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Magmatic and tectonic evolution of the Intermontane Superterrane and Coast Plutonic Complex in southern Yukon Territory

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Title: Magmatic and tectonic evolution of the Intermontane Superterrane and Coast Plutonic Complex in southern Yukon Territory
Author: Hart, Craig Joseph Ronald
Degree Master of Science - MSc
Program Geological Science
Copyright Date: 1996
Abstract: The Intermontane Superterrane and Coast Plutonic Complex in southern Yukon Territory are characterized by four episodes of Mesozoic and Cenozoic magmatism which are defined by geological mapping, geochronometry, and whole rock and Sr isotopic geochemistry. Late Triassic to Early Jurassic Klotassin Episode (220-175 Ma), mid-Cretaceous Whitehorse Episode (115-106 Ma), Late Cretaceous Carmacks Episode (85-68 Ma) and Early Tertiary Skukum Episode (61-54 Ma). There was a pronounced magmatic lull between 172-120 Ma. Twenty-two U-Pb, 25 K-Ar dates and greater than 60 strontium isotopic analyses from plutonic and volcanic rocks across the study area are presented to define the timing and nature of magmatic and tectonic events. U-Pb dates are mostly concordant to mildly discordant with minor amounts of Pb-loss-older inherited components are rare. Each magmatic episode is represented by two or more plutonic suites. The Klotassin Episode comprises the pre-accretionary Stikine and Red Ridge suites, the syn-accretionary Aishihik and Long Lake suites and the post-accretionary Bennett and Fourth of July suites. The Stikine suite is the plutonic equivalent to Lewes River Group volcanism, whereas Long Lake granites are coeval with Nordenskiold dacite. The Whitehorse Episode is composed of the Teslin, Whitehorse and Mount Mclntyre suite. The Carmacks Episode is composed of felsic and mafic phases of the Wheaton River suite as well as the Carcross suite. Skukum Episode magmatism includes Nisling Range plutonic suite as well as high level rhyolite plugs that are associated with Skukum Group volcanism. All plutonic suites have characteristics of calc-alkaline, magnetite-series, l-type subduction-related granitoids except those of the Skukum Episode which contain fluorite and have high Rb/Sr ratios (up to 100) and are akin to A-type magmas. Initial 8 7Sr/8 6Sr ratios of all suites are largely transitional (~ 0.7045) and range from 0.7035 to 0.7066. Elevated values reflect local upper crustal contamination from the pericratonic Nisling Terrane Post-accretionary volcanic successions in southwestern Yukon Territory were deposited as part of a continental margin volcanic arc across the amalgamated terranes during Late Mesozoic time. Isotopic dating indicates that volcanism occurred episodically during mid- to Late Cretaceous time at 106, 98, 84 and 81-78 Ma. The mid-Cretaceous (106 Ma) Carbon Hill volcanic rocks comprise a few small occurrences of intermediate to felsic pyroclastic units around a comagmatic pluton. The Montana Mountain volcanic rocks occur in a fault-bounded complex comprising 98 Ma intermediate flows and pyroclastics overlain by felsic flows that are -13 m.y. younger. Late Cretaceous Wheaton River volcanics (81-78 Ma) consist of an extensive succession of basic to intermediate lava flows cut by 70-62 Ma rhyolite dykes and plugs. The ages of these volcanic successions provide maximum age constraints for the epigenetic precious metal deposits they host, and minimum ages for the underlying coal-bearing strata of the Tantalus Formation. Major element geochemistry indicates that all three suites were formed from medium to high-K, calc-alkaline magmas. Initial strontium ratios vary considerably between the suites (0.7041 to 0.7061). Low ratios in the Wheaton River and Montana Mountain suites (-0.7042) indicate derivation from primitive, mantle-derived magmas. Higher initial strontium ratios in the Carbon Hill suite (-0.7052) suggest contamination from ancient continental material-probably from Nisling Terrane metasedimentary rocks. U-Pb zircon dating of granitic cobbles, and paleocurrents in Lower Jurassic Laberge Group conglomerate of the Mesozoic Whitehorse Trough suggest provenance from a western source containing Late Triassic (ca. 215 to 208 Ma) plutons. Small, isotopically unevolved plutons of Late Triassic to earliest Jurassic age that intrude the Lewes River Group volcanic arc rocks along the western margin of the Whitehorse Trough are the likely source. The age dates, the lack of zircon inheritance, and the primitive initial strontium values of the clasts rule out previous suggestions that the clasts were derived from the Early Jurassic Klotassin suite batholiths which intrude Nisling Terrane rocks. The deposition of very coarse Lower Jurassic boulder conglomerate on top of Late Triassic carbonate fades represents a dramatic change in the depositional style of the Whitehorse Trough. Sudden uplift incised a Lower Jurassic erosional disconformity into arc and arc-flanking shelf deposits along the western margin of the Whitehorse Trough. Episodic uplift resulted in paleotopographic relief in the arc sufficient to prograde coarse-grained debris flows into the basin and expose the plutonic roots of the arc throughout Early Jurassic time.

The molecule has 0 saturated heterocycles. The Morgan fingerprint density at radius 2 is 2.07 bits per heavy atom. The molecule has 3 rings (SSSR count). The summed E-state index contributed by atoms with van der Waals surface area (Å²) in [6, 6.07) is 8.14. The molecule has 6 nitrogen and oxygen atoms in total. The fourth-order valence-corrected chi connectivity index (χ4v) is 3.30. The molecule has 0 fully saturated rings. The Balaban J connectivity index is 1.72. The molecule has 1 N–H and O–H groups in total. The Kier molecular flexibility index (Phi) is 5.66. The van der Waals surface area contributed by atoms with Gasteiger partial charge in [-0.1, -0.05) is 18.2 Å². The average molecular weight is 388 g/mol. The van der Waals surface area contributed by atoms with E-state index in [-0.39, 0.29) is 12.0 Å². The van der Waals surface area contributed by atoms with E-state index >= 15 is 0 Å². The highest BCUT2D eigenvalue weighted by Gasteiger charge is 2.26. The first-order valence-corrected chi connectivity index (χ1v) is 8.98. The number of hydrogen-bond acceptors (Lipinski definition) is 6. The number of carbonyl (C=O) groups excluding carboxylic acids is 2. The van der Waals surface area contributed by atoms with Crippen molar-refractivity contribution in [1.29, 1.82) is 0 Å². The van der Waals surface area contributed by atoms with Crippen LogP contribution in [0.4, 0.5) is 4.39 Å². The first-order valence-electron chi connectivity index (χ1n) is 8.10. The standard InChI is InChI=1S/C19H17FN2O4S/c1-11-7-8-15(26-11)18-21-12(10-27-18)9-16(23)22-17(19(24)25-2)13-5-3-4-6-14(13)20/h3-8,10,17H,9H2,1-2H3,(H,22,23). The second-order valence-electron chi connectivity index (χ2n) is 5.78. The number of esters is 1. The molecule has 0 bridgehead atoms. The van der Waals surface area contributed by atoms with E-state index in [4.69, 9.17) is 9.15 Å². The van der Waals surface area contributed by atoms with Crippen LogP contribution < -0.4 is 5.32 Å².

URI: http://hdl.handle.net/2429/4241
Series/Report no. UBC Retrospective Theses Digitization Project [http://www.library.ubc.ca/archives/retro_theses/]
Scholarly Level: Graduate

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